Even when women who are harassed on the street adopt protective measures—avoiding eye contact, listening to headphones, sticking to known routes, walking with purpose, and avoiding construction sites like joggers avoid dog shit—many straight men refuse to read their signals. Maybe they’re unaware, or in denial, that these signals exist, because society doesn’t mandate that men be hyper-conscious of their surroundings.

As a black man, I can say that we learn early on in life to be conscious of threatening signals we may send. This is mostly in regards to police. But we don’t extend the same awareness to how we may be threatening to women. That is a common oversight for straight men, regardless of ethnicity. We don’t experience limits on our freedom to move through the world the way women do, and thus, it’s difficult for us to imagine. But when women (thousands, in fact) tell us the measures they have to take to walk outside in attempted peace, the least we can do is believe them.

In reaction to the video, a lot of men have offered apologist rationales for why some of the behavior depicted is evidence of a double standard. Many men have maintained that a number of the one-sided exchanges in the video were not harassment, but simply greetings, pleasantries, a friendly hello. Doubling down, men like Rush Limbaugh blamed feminism for failing to end street harassment, and suggested that, now, radical feminists have upped the ante and are arguing that a man saying hello is street harassment. As usual, the point was missed.

Saying hello is like a single drop of water. It’s harmless, it’s natural, it’s inconsequential, and yet it can also be an implement of torture. And certainly, if a man says hello to a woman he fancies even though she’s given no sign of interest, that is a selfish act. It’s an attempt to mask his desire for her attention behind a veil of courtesy. But unless that guy says hello to everyone all the time, like a Midwesterner, it’s not about being friendly.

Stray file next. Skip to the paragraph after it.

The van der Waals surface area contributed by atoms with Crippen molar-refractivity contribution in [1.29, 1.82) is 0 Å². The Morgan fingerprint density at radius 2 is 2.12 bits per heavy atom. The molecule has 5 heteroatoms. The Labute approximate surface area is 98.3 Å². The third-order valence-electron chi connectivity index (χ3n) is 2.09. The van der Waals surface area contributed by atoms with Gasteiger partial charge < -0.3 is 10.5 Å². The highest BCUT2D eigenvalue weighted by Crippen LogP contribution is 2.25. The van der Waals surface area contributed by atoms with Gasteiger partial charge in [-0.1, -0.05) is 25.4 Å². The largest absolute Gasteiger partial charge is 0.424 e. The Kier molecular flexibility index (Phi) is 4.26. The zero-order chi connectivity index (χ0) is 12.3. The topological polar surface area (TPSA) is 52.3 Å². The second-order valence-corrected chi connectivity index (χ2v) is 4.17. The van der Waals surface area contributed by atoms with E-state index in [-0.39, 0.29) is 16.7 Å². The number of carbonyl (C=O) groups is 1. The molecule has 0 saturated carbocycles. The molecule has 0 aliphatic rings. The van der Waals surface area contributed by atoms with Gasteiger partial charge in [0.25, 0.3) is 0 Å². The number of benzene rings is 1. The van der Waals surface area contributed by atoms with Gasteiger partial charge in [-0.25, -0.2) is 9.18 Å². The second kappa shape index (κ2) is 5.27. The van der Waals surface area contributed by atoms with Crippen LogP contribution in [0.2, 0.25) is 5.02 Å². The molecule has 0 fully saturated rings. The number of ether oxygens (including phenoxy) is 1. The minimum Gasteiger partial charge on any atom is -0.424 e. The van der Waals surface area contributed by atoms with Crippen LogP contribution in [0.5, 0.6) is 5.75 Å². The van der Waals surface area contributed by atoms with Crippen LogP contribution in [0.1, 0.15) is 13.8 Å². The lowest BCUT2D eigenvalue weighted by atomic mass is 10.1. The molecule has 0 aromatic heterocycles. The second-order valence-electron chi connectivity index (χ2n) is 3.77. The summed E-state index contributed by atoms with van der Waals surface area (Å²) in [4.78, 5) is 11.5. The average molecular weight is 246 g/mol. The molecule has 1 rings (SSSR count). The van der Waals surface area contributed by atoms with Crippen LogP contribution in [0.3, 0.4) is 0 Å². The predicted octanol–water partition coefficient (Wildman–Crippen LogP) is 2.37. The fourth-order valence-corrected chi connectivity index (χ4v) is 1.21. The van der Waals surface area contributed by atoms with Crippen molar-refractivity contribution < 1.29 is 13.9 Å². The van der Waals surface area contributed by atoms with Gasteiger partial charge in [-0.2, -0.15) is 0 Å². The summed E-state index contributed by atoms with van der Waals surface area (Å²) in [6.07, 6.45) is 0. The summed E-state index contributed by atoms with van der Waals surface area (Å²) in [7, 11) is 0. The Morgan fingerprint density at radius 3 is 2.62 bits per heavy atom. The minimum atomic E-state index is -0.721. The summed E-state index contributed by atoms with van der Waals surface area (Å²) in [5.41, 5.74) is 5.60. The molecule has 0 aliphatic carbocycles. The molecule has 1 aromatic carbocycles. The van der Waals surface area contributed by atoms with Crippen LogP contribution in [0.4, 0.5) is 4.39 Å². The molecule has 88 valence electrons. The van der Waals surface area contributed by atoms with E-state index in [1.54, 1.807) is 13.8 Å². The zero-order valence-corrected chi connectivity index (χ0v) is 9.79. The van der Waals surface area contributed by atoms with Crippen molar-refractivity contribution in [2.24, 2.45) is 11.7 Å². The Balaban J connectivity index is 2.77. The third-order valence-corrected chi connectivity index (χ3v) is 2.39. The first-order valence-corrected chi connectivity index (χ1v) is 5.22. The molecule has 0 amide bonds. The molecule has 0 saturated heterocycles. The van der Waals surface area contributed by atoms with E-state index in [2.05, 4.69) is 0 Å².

Another double standard I heard men quick to apply to the Ten Hours video was the Creepy Guy problem. If an attractive man said “hello” to Shoshana Roberts, she would’ve welcomed his attention because he was hot. It was only street harassment because those guys were unattractive and/or creepy. Of course, this also misses the point. The Creepy Guy argument is an oversimplification of women. It assumes all women want male attention. They don’t. First off, lesbian women probably don’t give a shit if a dude looks like Zac Efron, Brad Pitt, or Lil B the Based God. And sexual orientation is only one of a million reasons why a woman might not crave attention from a conventionally attractive man while walking down the street.

As much as men like to pretend otherwise, women are not that simple, or that similar. Women are mind-bogglingly complex and multivalent. And so, individual women will find all sorts of different men attractive—the same way men find different women attractive. (Huh, go figure.) To say “if he was a hot guy, it wouldn’t be street harassment” fails as an argument because it assumes all women are attracted to the same thing, and it conveniently overlooks the nature of harassment. “If it was a hot guy” forgets that women are human beings with shit to do—they aren’t moving through the world with the sole purpose of acquiring random male attention from you or any other dude. In fact, they’re trying to dodge it. And it’s not hard to understand why.

A key point made time and time again by women I spoke with is how they were afraid of angering a man who was harassing them. This is a sort of double imprisonment. First, she gets harassed and demeaned or whathaveyou, and then, she has to manage her harassment so that the man doesn’t get angry and kill her for rejecting him. What? Do you think I exaggerate?